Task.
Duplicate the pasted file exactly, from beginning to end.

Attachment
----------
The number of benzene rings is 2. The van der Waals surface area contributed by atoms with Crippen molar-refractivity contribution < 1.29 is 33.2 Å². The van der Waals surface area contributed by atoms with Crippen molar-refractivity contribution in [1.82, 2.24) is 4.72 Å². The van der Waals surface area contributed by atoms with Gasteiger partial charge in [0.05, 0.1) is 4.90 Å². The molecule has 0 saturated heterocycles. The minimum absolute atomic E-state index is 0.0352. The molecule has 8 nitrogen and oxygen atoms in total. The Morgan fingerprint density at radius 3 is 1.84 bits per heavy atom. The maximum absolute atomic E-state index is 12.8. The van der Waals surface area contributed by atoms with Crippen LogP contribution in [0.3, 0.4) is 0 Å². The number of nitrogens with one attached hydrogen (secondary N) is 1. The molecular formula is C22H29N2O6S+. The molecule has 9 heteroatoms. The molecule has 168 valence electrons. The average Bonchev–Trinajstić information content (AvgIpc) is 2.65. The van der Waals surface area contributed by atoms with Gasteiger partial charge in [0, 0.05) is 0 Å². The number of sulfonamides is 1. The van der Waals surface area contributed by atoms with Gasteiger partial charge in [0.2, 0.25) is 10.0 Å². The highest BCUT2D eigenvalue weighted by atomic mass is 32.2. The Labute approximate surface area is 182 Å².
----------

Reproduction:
The number of benzene rings is 2. The van der Waals surface area contributed by atoms with Crippen molar-refractivity contribution < 1.29 is 33.2 Å². The van der Waals surface area contributed by atoms with Crippen molar-refractivity contribution in [1.82, 2.24) is 4.72 Å². The van der Waals surface area contributed by atoms with Gasteiger partial charge in [0.05, 0.1) is 4.90 Å². The molecule has 0 saturated heterocycles. The minimum absolute atomic E-state index is 0.0352. The molecule has 8 nitrogen and oxygen atoms in total. The Morgan fingerprint density at radius 3 is 1.84 bits per heavy atom. The maximum absolute atomic E-state index is 12.8. The van der Waals surface area contributed by atoms with Crippen LogP contribution in [0.3, 0.4) is 0 Å². The number of nitrogens with one attached hydrogen (secondary N) is 1. The molecular formula is C22H29N2O6S+. The molecule has 9 heteroatoms. The molecule has 168 valence electrons. The average Bonchev–Trinajstić information content (AvgIpc) is 2.65. The van der Waals surface area contributed by atoms with Gasteiger partial charge in [0, 0.05) is 0 Å². The number of sulfonamides is 1. The van der Waals surface area contributed by atoms with Gasteiger partial charge in [0.2, 0.25) is 10.0 Å². The highest BCUT2D eigenvalue weighted by atomic mass is 32.2. The Labute approximate surface area is 182 Å².